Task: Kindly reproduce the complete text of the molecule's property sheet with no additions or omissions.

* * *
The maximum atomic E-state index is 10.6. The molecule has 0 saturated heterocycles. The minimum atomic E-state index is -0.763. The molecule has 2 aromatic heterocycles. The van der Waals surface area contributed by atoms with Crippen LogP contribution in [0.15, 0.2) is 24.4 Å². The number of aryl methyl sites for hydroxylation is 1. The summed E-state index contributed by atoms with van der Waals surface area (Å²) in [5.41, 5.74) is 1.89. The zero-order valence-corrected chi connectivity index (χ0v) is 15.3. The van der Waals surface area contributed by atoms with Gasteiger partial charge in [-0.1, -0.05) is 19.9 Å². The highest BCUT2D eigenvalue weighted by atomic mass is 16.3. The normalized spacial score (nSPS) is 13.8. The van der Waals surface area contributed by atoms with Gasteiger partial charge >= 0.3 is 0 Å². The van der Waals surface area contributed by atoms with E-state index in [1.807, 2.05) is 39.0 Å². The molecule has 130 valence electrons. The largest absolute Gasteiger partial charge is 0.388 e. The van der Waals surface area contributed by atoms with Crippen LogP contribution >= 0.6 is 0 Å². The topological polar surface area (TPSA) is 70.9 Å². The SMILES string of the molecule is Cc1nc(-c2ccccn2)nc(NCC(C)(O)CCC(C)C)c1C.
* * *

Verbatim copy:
The maximum atomic E-state index is 10.6. The molecule has 0 saturated heterocycles. The minimum atomic E-state index is -0.763. The molecule has 2 aromatic heterocycles. The van der Waals surface area contributed by atoms with Crippen LogP contribution in [0.15, 0.2) is 24.4 Å². The number of aryl methyl sites for hydroxylation is 1. The summed E-state index contributed by atoms with van der Waals surface area (Å²) in [5.41, 5.74) is 1.89. The zero-order valence-corrected chi connectivity index (χ0v) is 15.3. The van der Waals surface area contributed by atoms with Gasteiger partial charge in [-0.1, -0.05) is 19.9 Å². The highest BCUT2D eigenvalue weighted by atomic mass is 16.3. The normalized spacial score (nSPS) is 13.8. The van der Waals surface area contributed by atoms with Gasteiger partial charge >= 0.3 is 0 Å². The van der Waals surface area contributed by atoms with E-state index in [1.807, 2.05) is 39.0 Å². The molecule has 130 valence electrons. The largest absolute Gasteiger partial charge is 0.388 e. The van der Waals surface area contributed by atoms with Crippen LogP contribution >= 0.6 is 0 Å². The topological polar surface area (TPSA) is 70.9 Å². The SMILES string of the molecule is Cc1nc(-c2ccccn2)nc(NCC(C)(O)CCC(C)C)c1C.